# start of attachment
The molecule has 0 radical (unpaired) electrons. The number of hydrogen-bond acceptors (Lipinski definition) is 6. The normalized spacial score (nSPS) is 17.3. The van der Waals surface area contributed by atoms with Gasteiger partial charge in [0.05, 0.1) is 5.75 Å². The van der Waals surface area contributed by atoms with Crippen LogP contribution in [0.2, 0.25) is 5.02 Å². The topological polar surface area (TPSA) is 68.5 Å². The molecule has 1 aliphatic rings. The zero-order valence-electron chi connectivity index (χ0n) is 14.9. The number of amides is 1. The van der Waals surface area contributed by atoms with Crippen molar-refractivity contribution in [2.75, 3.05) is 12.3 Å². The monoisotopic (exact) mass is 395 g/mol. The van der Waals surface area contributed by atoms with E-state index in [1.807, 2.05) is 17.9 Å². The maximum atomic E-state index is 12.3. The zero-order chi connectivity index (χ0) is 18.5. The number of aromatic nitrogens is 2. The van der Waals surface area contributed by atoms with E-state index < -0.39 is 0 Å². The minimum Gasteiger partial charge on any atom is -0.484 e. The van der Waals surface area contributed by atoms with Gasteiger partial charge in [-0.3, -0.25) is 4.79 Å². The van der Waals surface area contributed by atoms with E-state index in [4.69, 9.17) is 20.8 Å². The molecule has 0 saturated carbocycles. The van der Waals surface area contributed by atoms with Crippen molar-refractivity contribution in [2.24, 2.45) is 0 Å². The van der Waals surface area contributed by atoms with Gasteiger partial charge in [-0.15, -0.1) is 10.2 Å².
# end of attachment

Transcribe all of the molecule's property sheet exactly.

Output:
The molecule has 0 radical (unpaired) electrons. The number of hydrogen-bond acceptors (Lipinski definition) is 6. The normalized spacial score (nSPS) is 17.3. The van der Waals surface area contributed by atoms with Gasteiger partial charge in [0.05, 0.1) is 5.75 Å². The van der Waals surface area contributed by atoms with Crippen LogP contribution in [0.2, 0.25) is 5.02 Å². The topological polar surface area (TPSA) is 68.5 Å². The molecule has 1 aliphatic rings. The zero-order valence-electron chi connectivity index (χ0n) is 14.9. The number of amides is 1. The van der Waals surface area contributed by atoms with Crippen molar-refractivity contribution in [2.75, 3.05) is 12.3 Å². The monoisotopic (exact) mass is 395 g/mol. The van der Waals surface area contributed by atoms with E-state index in [1.807, 2.05) is 17.9 Å². The maximum atomic E-state index is 12.3. The zero-order chi connectivity index (χ0) is 18.5. The number of aromatic nitrogens is 2. The van der Waals surface area contributed by atoms with E-state index < -0.39 is 0 Å². The minimum Gasteiger partial charge on any atom is -0.484 e. The van der Waals surface area contributed by atoms with Gasteiger partial charge in [-0.3, -0.25) is 4.79 Å². The van der Waals surface area contributed by atoms with E-state index in [4.69, 9.17) is 20.8 Å². The molecule has 0 saturated carbocycles. The van der Waals surface area contributed by atoms with Crippen molar-refractivity contribution in [2.24, 2.45) is 0 Å². The van der Waals surface area contributed by atoms with Gasteiger partial charge in [-0.15, -0.1) is 10.2 Å².